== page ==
A dead cat bounce can be identified by a sharp decline followed by a brief recovery that regains less than 50% of the initial drop. Low trading volume during the rebound, failure to break significant resistance levels, and weak momentum indicators are key signals.

Is a Dead Cat Bounce Bullish or Bearish?

A dead cat bounce is a bearish pattern. It represents a brief, false recovery in a downtrend, followed by a continuation of the falling market.

How Long Does a Dead Cat Bounce Last?

The duration of a dead cat bounce varies depending on the timeframe but is typically short. On a daily chart, it may take between a few days and a few weeks; on a 5-minute chart, potentially less than a few hours.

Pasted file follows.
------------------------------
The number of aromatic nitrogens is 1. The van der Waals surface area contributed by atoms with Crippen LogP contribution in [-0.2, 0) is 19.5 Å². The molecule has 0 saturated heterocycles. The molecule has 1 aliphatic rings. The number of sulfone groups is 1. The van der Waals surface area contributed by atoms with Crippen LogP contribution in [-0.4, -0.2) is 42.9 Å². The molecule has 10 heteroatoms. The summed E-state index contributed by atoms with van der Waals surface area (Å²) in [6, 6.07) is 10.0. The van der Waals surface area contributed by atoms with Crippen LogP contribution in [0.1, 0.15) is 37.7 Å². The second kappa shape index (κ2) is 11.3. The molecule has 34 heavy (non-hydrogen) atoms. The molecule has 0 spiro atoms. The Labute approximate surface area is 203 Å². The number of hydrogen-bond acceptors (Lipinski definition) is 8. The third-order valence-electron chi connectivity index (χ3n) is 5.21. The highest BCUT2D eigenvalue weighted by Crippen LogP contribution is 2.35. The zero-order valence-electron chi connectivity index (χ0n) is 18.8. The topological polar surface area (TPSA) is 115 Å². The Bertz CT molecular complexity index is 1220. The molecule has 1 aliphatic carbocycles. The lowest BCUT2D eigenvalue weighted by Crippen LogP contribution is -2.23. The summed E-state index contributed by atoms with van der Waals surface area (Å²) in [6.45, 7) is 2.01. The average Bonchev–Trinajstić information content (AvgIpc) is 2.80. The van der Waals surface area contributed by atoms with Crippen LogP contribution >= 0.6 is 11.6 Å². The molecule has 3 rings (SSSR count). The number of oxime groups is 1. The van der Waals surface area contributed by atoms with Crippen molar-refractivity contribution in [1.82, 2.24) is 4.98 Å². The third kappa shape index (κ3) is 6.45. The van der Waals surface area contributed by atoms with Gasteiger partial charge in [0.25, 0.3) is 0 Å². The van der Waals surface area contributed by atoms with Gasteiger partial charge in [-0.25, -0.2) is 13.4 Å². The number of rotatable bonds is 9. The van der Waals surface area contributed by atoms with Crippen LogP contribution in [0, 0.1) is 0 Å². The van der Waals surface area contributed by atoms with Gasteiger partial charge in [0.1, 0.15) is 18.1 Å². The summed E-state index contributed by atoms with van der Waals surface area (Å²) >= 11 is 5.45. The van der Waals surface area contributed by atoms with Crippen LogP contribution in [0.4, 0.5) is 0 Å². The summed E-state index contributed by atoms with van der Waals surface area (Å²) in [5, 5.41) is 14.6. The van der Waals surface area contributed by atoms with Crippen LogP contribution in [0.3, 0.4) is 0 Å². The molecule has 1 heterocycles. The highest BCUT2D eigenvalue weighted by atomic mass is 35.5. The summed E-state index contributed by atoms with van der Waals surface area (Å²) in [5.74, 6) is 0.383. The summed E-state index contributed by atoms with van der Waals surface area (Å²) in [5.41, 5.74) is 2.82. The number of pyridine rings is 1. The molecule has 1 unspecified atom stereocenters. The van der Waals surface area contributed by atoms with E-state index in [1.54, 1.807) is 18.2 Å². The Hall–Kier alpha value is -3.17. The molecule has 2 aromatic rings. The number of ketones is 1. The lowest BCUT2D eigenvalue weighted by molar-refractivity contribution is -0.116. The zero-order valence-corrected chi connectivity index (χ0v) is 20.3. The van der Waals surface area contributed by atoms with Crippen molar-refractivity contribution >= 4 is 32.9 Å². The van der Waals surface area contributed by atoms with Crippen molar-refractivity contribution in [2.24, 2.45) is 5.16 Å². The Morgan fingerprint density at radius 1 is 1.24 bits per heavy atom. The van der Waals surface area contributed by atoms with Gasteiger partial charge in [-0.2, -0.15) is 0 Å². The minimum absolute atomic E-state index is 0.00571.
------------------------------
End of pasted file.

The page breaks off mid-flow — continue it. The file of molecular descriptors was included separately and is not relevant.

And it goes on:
How to Analyse a Dead Cat Bounce?

Analysing a dead cat bounce involves considering price action, volume, resistance levels, momentum indicators, and overall market sentiment. Recognising these factors can help identify the potential for a temporary recovery in a declining market.

*At FXOpen UK and FXOpen AU, Cryptocurrency CFDs are only available for trading by those clients categorised as Professional clients under FCA Rules and Professional clients under ASIC Rules, respectively. They are not available for trading by Retail clients.

This article represents the opinion of the Companies operating under the FXOpen brand only. It is not to be construed as an offer, solicitation, or recommendation with respect to products and services provided by the Companies operating under the FXOpen brand, nor is it to be considered financial advice.